Wildlife & Marine > Wildlife at Durlston :: Wild Flowers :: Marine :: Butterflies :: Birds :: Guillemots :: Moths :: Geology

Birds - An Introduction

Over 265 bird species have been recorded at Durlston.  These range from species such as the Robin and Herring Gull which are seen every day, to the Brown Thrasher, a species from North America whose appearance at Durlston was the only time that it has been seen in Europe. 

The Durlston List, ie those species that have been recorded at Durlston, can be seen at [Durlston List].  Between 160 and 180 species are recorded each year.  Those recorded in 2010 and 2011 can be seen here:

Highlights include Black-browed Albatross, Cory’s and Sooty Shearwaters, Night Heron, Purple Heron, Black and White Storks, Whooper Swan, Pink-footed Goose, Black Kite, Montagu’s Harrier, Goshawk, Rough-legged Buzzard, Osprey, Red-footed Falcon, Quail, Corncrake, Stone Curlew, Long-tailed Skua, Bonaparte’s Gull, Alpine Swift, Bee-eater, Hoopoe, Shore Lark, Red-rumped Swallow, Richard’s and Tawny Pipits, Waxwing, Brown Thrasher, Aquatic, Marsh, Icterine, Melodious, Subalpine, Barred, Greenish, Pallas’s and Yellow-browed Warblers, Red-breasted Flycatcher, Isabelline Shrike, Twite, Lapland, Snow, Cirl, Ortolan, Little and Black-headed Buntings.

Some species are resident all year round, while others are visitors at particular times of the year.  Spring and autumn migration (April to May, and August to mid-November) are particularly good times to spend a day birdwatching at Durlston, but any time is likely to be rewarding.

A Special Place for Birds

What makes Durlston such a special place for birds?  There are probably two reasons: the variety of habitat, and Durlston’s position on the south coast of the UK which makes it an excellent place to observe spring and autumn migration.  Durlston’s habitats include grassland, scrub, woodland, cliff-face and rock outcrops, farmland and the sea itself.  Each has an associated set of birds.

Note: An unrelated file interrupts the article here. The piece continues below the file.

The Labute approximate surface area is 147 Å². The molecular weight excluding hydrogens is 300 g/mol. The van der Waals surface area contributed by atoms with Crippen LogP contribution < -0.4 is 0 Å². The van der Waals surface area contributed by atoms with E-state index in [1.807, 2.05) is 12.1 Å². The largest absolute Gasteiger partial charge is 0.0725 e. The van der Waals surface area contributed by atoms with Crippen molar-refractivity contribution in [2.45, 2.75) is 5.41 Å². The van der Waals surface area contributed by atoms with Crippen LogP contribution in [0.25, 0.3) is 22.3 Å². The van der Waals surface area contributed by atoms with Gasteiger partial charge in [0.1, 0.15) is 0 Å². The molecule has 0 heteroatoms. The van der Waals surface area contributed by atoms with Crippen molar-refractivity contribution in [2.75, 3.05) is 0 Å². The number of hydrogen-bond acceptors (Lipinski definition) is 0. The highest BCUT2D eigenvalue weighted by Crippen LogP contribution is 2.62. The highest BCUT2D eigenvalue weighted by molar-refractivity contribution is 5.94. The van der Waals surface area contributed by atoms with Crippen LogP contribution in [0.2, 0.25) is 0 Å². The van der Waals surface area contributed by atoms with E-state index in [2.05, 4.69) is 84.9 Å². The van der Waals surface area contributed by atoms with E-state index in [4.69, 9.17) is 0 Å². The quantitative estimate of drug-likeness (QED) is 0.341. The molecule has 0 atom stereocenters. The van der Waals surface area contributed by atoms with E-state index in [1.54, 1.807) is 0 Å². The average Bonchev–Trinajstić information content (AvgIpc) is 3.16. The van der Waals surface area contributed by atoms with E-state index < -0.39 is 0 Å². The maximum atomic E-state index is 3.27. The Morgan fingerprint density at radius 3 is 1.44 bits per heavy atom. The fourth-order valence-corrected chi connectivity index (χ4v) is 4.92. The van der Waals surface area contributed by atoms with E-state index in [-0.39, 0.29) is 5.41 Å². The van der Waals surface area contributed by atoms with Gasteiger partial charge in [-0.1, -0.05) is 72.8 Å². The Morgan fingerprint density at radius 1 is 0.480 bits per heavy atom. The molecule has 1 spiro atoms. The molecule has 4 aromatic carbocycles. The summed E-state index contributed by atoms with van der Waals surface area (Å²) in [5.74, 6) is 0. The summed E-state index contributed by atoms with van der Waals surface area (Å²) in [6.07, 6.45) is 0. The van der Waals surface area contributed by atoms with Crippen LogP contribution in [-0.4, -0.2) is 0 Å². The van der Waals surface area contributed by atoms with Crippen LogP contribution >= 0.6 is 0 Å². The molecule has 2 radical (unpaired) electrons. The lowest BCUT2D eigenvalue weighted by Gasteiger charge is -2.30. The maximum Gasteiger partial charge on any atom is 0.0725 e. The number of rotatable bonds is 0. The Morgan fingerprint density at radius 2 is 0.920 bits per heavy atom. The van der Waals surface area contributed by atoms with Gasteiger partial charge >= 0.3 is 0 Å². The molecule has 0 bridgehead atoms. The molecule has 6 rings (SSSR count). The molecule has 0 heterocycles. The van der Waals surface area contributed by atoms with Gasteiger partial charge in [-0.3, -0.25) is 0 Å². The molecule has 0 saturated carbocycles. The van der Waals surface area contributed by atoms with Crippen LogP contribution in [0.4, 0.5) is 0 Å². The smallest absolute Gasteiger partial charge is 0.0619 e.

The grassland habitat is particularly valuable during the spring migration when incoming Northern Wheatears feed on the short turf.  This is repeated during the autumn migration when they can be joined by Meadow Pipits and Yellow Wagtails.  Kestrels can often be seen hunting over the grassland areas, and the lucky observer might see a Short-eared Owl in autumn.


The scrub areas, particularly in the Gully, are a valuable habitat for Redstarts and migrant warblers such as (in decreasing order of abundance): Chiffchaffs, Willow Warblers, Blackcaps, Common Whitethroats, Lesser Whitethroats and Garden, Sedge, Grasshopper and Reed Warblers.  In spring, the scrub areas may hide a singing Nightingale.  Coastal gorse scrub provides habitat for resident Dartford Warblers and Stonechats.  As the warblers move southwards in autumn, they are replaced by thrushes, some of which overwinter.– the occasional Ring Ouzel, plus Song Thrushes, Redwings, Fieldfares and Blackbirds.


Woodland at Durlston is located mainly around the Castle and along the eastern (Durlston Bay) side of the Park.  Woodpeckers and other woodland species such as tits are the main species of interest; Firecrests are regular in winter and Yellow-browed Warblers are a possibility in autumn.


The cliff-face is the interface between land and sea and the ledges provide nesting opportunities for a variety of seabirds – Guillemots, Razorbills, Fulmars, Shags, Great Black-backed and Herring Gulls.  Peregrine Falcons are regularly seen and Durlston is one of the best places in Dorset to see this magnificent bird of prey.  Birds can often be seen hunting pigeons and teaching young birds to fly in July and August.  The ledges at Tilly Whim are a good place to see wintering Black Redstarts, and Rock Pipits are ever-present along the coast.


The sea is almost always of interest, particularly during strong winds in spring and autumn.  Passing seabirds include Gannets, Guillemots, Razorbills, the occasional Puffin, Manx, Sooty and Balearic Shearwaters, Sandwich, Black, Common and Arctic Terns, and Great, Arctic, Pomarine and Long-tailed Skuas.  The tiny Storm Petrel may pass during strong winds in the summer.  Add three species of divers in the winter, and various waders and wildfowl in the migration periods and it is always worth scanning the sea.

ZoomClick images for larger versions: 
Peregrine and Prey
Peregrine. Photo: Simon Johnson

Short Eared Owl
Short-eared Owl. Photo: Julian Sawyer

Northern Gannets
Northern Gannets. Photo: Simon Johnson

Common Whitethroat
Common Whitethroat. Photo: Simon Johnson

Kestrel. Photo: Ken Dolbear

Fulmar. Photo: Adrian Winter

Jackdaws. Photo: Roy Cowley

Stonechat. Photo: Ken Dolbear

Shag. Photo: Adrian Winter 

Black Redstart
Black Redstart. Photo: Simon Kidner 

Robin. Photo: Adrian Winter